The Big Sleep Exam #2 Part 1 - The Big Sleep In the Big Sleep Philip Marlowe a private detective finds himself surrounded in a dark world full of crime

The Big Sleep Exam #2 Part 1 - The Big Sleep In the Big...

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The Big SleepIn the Big Sleep, Philip Marlowe, a private detective finds himself surrounded in a dark world full of crime and corruption. Marlowe portrays himself as an honest man, who is willing toseek the truth, help and protect his clients, and solve the puzzles. However, several obstacles make an appearance along the way. Throughout the story many of the conflicts that Marlow faces are revealed through certain troublesome situations and through symbols, which become a great part of who he is, a man of values and good morals. One of the key symbols that introducesMarlowe and is continuously present is the knight. While Marlowe embarks on his journey to rescue the world, his knightly efforts drive him through all the complex struggles he comes to encounter. In the beginning, Marlowe has been invited to the Sternwood house, where he notices a stained glass panel, illustrating “a knight in dark armor rescuing a lady who was tied to a tree anddidn’t have any clothes on but some very long and convenient hair” (Chandler, 3). As Marlowe pays close attention to this piece, he recognizes the struggle the knight seems to be facing, whichhe begins to think that “that if [he] lived in that house, [he] would sooner or later have to climb up there and help the knight” (Chandler, 4). While he makes this assertion, Marlowe indirectly characterizes himself as a knight on his own, by showing willingness to help and rescue anyone who is in need. Indeed, this certainly is true after Marlowe is hired by General Sternwood, who requested his help while he was being blackmailed, and later rescues his daughter, Carmen, from her troubling situations. One of them includes the scene where he rescues her naked at the house of Arthur Geiger, pornographer, who was involved in the blackmailing and murdered at the scene. Marlowe takes the responsibility on himself to dress Carmen and take her home safely. Most importantly, his knightly efforts are truly shown when he takes responsibility to solve the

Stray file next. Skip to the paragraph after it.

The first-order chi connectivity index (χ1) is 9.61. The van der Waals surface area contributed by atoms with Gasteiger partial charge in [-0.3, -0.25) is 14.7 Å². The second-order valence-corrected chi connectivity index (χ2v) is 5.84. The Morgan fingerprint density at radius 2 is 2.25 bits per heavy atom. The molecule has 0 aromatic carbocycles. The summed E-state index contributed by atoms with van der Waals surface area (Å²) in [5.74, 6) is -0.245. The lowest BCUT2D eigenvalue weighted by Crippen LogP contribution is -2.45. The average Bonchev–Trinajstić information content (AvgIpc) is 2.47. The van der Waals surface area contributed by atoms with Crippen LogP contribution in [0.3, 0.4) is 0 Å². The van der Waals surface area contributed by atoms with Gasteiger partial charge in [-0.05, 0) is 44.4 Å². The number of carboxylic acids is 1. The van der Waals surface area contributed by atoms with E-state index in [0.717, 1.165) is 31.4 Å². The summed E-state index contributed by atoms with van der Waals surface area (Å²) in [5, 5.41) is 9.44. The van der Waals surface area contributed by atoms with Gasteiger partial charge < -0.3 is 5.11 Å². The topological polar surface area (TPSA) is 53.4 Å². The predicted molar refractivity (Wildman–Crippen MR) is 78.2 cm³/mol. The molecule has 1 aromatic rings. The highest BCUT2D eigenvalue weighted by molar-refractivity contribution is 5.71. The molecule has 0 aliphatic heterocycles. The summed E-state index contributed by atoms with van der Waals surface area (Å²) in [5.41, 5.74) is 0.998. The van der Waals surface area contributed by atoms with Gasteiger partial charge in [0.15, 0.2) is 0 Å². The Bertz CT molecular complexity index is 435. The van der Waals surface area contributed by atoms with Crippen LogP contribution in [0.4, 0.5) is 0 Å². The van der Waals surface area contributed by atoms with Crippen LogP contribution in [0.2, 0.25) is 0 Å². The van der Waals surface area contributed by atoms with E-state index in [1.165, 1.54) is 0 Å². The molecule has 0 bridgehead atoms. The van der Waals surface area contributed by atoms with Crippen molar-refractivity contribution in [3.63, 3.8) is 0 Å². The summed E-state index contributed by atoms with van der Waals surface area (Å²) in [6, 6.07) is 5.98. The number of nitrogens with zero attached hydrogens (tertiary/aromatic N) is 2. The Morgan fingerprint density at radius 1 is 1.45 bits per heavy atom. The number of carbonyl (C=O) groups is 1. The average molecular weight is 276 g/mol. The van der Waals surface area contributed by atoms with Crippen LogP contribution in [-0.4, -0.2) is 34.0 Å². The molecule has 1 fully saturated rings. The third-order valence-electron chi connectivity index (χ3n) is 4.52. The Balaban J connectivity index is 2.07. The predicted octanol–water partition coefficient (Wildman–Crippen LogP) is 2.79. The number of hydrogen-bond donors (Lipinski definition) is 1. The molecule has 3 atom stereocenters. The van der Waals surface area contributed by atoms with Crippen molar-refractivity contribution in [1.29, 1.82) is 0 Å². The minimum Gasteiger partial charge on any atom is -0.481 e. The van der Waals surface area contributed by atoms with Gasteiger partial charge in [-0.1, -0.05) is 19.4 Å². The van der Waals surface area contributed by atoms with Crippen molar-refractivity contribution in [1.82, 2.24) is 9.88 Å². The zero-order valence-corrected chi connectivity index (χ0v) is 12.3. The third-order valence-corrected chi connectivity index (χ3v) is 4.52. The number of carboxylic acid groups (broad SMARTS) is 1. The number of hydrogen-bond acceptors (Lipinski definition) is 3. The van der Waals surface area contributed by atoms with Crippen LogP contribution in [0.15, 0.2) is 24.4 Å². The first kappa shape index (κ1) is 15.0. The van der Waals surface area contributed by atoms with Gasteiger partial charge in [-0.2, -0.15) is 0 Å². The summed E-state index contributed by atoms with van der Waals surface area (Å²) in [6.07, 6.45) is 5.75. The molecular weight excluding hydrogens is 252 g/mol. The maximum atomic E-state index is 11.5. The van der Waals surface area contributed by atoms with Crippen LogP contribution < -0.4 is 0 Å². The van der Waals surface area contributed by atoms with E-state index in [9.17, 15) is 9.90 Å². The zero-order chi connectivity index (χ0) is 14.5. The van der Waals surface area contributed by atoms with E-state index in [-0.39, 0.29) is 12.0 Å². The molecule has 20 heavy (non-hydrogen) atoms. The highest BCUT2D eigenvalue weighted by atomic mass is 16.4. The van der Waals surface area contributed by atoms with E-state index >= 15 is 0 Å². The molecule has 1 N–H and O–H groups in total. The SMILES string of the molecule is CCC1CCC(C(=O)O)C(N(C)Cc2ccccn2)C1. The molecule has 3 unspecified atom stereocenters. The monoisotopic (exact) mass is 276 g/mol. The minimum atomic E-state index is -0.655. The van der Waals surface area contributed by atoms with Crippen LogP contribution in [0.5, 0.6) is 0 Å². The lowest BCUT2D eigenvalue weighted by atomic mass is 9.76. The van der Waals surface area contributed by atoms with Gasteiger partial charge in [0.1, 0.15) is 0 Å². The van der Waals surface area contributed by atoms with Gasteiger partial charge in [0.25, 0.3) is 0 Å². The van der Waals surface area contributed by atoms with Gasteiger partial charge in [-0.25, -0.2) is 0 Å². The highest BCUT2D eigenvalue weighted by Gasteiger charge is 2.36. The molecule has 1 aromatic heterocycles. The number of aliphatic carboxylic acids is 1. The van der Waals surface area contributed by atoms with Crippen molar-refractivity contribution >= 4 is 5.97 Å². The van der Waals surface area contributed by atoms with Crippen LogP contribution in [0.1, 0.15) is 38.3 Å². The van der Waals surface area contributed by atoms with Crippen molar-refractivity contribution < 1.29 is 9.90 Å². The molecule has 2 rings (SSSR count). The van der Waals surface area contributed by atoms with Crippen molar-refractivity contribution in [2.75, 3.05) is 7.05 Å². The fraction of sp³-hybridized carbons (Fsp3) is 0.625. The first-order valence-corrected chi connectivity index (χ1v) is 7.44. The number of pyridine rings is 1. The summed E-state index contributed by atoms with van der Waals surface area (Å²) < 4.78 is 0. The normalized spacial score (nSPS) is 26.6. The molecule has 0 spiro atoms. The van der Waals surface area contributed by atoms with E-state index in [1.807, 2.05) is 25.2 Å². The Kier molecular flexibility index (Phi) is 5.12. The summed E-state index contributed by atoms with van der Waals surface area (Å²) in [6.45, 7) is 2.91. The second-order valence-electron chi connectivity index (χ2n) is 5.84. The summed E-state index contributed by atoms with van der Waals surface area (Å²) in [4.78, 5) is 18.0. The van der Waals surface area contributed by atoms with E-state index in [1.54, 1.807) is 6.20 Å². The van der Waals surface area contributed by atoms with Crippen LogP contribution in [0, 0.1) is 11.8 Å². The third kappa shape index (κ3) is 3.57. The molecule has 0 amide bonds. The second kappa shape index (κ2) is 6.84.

greater puzzle in regards to the murder and helping the Sternwood family as a whole. Such efforts also introduce an internal and social conflict of Marlowe’s. For instance as a social conflict, he finds it his duty to take care of his matter, as the society and law would require a knight like him to do so. Yet, this could be an internal conflict as well, while he stresses the matter himself, and desires to solve the puzzle which leads him through many other struggles.

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